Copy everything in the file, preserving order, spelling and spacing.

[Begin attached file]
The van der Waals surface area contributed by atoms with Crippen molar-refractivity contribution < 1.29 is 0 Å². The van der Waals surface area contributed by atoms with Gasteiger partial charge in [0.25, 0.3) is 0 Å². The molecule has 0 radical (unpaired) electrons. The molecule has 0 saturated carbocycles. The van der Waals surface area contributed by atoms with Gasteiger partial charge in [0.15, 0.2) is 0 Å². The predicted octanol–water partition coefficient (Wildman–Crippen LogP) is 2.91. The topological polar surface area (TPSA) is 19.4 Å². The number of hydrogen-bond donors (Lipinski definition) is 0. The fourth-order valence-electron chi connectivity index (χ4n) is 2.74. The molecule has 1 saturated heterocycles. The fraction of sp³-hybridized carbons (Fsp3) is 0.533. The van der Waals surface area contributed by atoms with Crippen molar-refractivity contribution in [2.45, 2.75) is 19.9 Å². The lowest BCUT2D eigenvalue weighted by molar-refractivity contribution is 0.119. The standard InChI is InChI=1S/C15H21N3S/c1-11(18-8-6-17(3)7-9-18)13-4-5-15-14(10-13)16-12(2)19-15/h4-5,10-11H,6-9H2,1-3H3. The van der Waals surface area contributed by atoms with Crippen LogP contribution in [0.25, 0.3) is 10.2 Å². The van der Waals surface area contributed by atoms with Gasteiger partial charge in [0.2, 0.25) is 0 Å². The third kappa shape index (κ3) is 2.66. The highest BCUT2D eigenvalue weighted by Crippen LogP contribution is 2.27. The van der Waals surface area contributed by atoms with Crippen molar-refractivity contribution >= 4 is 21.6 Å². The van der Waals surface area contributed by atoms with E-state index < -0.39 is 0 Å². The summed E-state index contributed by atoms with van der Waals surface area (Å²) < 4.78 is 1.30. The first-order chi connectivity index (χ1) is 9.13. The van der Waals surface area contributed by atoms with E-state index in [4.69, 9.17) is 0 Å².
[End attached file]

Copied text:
The van der Waals surface area contributed by atoms with Crippen molar-refractivity contribution < 1.29 is 0 Å². The van der Waals surface area contributed by atoms with Gasteiger partial charge in [0.25, 0.3) is 0 Å². The molecule has 0 radical (unpaired) electrons. The molecule has 0 saturated carbocycles. The van der Waals surface area contributed by atoms with Gasteiger partial charge in [0.15, 0.2) is 0 Å². The predicted octanol–water partition coefficient (Wildman–Crippen LogP) is 2.91. The topological polar surface area (TPSA) is 19.4 Å². The number of hydrogen-bond donors (Lipinski definition) is 0. The fourth-order valence-electron chi connectivity index (χ4n) is 2.74. The molecule has 1 saturated heterocycles. The fraction of sp³-hybridized carbons (Fsp3) is 0.533. The van der Waals surface area contributed by atoms with Crippen molar-refractivity contribution in [2.45, 2.75) is 19.9 Å². The lowest BCUT2D eigenvalue weighted by molar-refractivity contribution is 0.119. The standard InChI is InChI=1S/C15H21N3S/c1-11(18-8-6-17(3)7-9-18)13-4-5-15-14(10-13)16-12(2)19-15/h4-5,10-11H,6-9H2,1-3H3. The van der Waals surface area contributed by atoms with Crippen LogP contribution in [0.25, 0.3) is 10.2 Å². The van der Waals surface area contributed by atoms with Gasteiger partial charge in [0.2, 0.25) is 0 Å². The third kappa shape index (κ3) is 2.66. The highest BCUT2D eigenvalue weighted by Crippen LogP contribution is 2.27. The van der Waals surface area contributed by atoms with Crippen molar-refractivity contribution >= 4 is 21.6 Å². The van der Waals surface area contributed by atoms with E-state index < -0.39 is 0 Å². The summed E-state index contributed by atoms with van der Waals surface area (Å²) < 4.78 is 1.30. The first-order chi connectivity index (χ1) is 9.13. The van der Waals surface area contributed by atoms with E-state index in [4.69, 9.17) is 0 Å².